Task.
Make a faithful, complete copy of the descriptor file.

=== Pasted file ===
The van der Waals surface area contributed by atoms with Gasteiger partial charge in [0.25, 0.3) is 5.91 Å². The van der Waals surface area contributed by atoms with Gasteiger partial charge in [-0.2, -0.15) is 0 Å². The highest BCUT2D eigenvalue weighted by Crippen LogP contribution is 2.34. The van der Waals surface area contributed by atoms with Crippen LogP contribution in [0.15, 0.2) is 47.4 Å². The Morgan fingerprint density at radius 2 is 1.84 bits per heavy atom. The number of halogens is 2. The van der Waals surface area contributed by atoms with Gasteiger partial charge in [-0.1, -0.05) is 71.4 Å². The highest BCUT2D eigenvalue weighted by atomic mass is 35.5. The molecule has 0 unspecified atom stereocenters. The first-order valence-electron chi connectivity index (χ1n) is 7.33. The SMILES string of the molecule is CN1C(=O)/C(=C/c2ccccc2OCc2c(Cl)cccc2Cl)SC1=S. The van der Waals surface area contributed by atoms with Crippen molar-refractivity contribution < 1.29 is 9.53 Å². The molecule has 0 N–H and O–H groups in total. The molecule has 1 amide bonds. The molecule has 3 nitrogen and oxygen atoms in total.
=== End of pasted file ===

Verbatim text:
The van der Waals surface area contributed by atoms with Gasteiger partial charge in [0.25, 0.3) is 5.91 Å². The van der Waals surface area contributed by atoms with Gasteiger partial charge in [-0.2, -0.15) is 0 Å². The highest BCUT2D eigenvalue weighted by Crippen LogP contribution is 2.34. The van der Waals surface area contributed by atoms with Crippen LogP contribution in [0.15, 0.2) is 47.4 Å². The Morgan fingerprint density at radius 2 is 1.84 bits per heavy atom. The number of halogens is 2. The van der Waals surface area contributed by atoms with Gasteiger partial charge in [-0.1, -0.05) is 71.4 Å². The highest BCUT2D eigenvalue weighted by atomic mass is 35.5. The molecule has 0 unspecified atom stereocenters. The first-order valence-electron chi connectivity index (χ1n) is 7.33. The SMILES string of the molecule is CN1C(=O)/C(=C/c2ccccc2OCc2c(Cl)cccc2Cl)SC1=S. The van der Waals surface area contributed by atoms with Crippen molar-refractivity contribution < 1.29 is 9.53 Å². The molecule has 0 N–H and O–H groups in total. The molecule has 1 amide bonds. The molecule has 3 nitrogen and oxygen atoms in total.